Personal information of up to 70 million Sony PlayStation Network and Music Unlimited customers has been exposed in a breach in which the records were illegally accessed.
Hackers have brought down the PlayStation Network after accessing the details of up to 70 million users (Credit: Sony Computer Entertainment)
Customer names, addresses, email addresses, birthdays, PlayStation Network and Qriocity passwords and user names, as well as online user handles, were obtained illegally by an "unauthorised person", according to Sony. The data was accessed between 17 and 19 April.
With respect to credit card information, which many users have given to Sony in order to purchase or rent content via the service, Sony is less sure of what transpired.
"While there is no evidence at this time that credit card data was taken, we cannot rule out the possibility," the company said. "If you have provided your credit card data through PlayStation Network or Qriocity, out of an abundance of caution we are advising you that your credit card number (excluding security code) and expiration date may have been obtained."
And as a result, Sony has temporarily turned off PlayStation Network and Qriocity, its subscription music service, contracted with an outside security firm to investigate the intrusion on its network, and started to rebuild its system and security. Sony would not say whether the company had contacted the FBI or any law enforcement about the breach.
It took Sony five days to level with its customers about the consequences of what knocked its service offline. Midway through last week, users noticed error messages when trying to sign into the service. While the company initially acknowledged that the service was inaccessible on Friday, it offered no explanation of why, and said that PSN would be back up and running in a "day or two."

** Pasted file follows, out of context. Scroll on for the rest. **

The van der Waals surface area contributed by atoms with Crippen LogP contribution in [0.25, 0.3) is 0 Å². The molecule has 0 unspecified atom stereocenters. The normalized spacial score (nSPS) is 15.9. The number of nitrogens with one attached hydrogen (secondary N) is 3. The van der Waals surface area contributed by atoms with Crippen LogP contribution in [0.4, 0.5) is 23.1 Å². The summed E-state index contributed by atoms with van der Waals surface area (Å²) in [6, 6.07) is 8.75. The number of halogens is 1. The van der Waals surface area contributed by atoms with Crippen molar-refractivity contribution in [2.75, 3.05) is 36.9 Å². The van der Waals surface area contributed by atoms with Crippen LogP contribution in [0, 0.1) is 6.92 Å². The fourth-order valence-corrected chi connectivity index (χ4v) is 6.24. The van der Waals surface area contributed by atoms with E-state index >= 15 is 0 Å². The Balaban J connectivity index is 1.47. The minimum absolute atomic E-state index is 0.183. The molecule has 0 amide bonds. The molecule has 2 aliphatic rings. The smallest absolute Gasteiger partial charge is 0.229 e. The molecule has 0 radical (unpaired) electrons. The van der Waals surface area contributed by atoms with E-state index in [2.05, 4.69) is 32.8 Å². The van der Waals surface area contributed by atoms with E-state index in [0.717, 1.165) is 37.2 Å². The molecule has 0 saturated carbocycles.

Yesterday Sony acknowledged an "external intrusion" on its network and said that it was in the process of rebuilding PSN. It never hinted that personal data was compromised, and it's unclear why it took them so long to do so.
The company says that it is currently in the process of emailing all of its customers about the intrusion.
At 70 million records exposed, the Sony breach could be one of the largest. The DataLossDB.org site lists four breaches larger than that with the Heartland breach in 2009, which exposed about 130 million records, at the top, followed by the TJ Maxx breach at 94 million records in 2007.
The news comes three weeks after dozens of companies notified their customers that names and email addresses were exposed in a breach at email marketing service provider Epsilon. The companies affected included a who's who of retail brands, including Citibank, Chase, Capital One, Walgreens, Target, Best Buy, TiVo, TD Ameritrade and Verizon. It's unclear how many individuals were affected by that breach.
In the meantime, Sony says that it "has a clear path" to bring PSN and Qriocity back online "within a week." But how many customers will be ready to hand over new credit card info and trust Sony with their passwords and addresses again?
As it is, because the network is down, PSN users can't access the PSN website or the service via the PS3 to change their passwords, or delete their personal and credit card info.
On Sony's official PSN blog, user Korbei83 wrote, "If you have compromised my credit information, you will never receive it again. The fact that you've waited this long to divulge this information to your customers is deplorable. Shame on you. Excuse me while I go change my password ... oh wait. I can't."
"It was the almost complete lack of communication from Sony that is so disappointing to me. As a tech guy I am completely stunned at Sony's slow and horrible response to this issue," wrote ricksterd64. "What ever disaster plan you had you can just go ahead and stamp it with a giant red 'F' and go back to the drawing board and come up with a better disaster plan for the future. One which keeps the users and supporters of their systems including developers a little better notified as to what is going on."
CNET's Elinor Mills contributed to this story.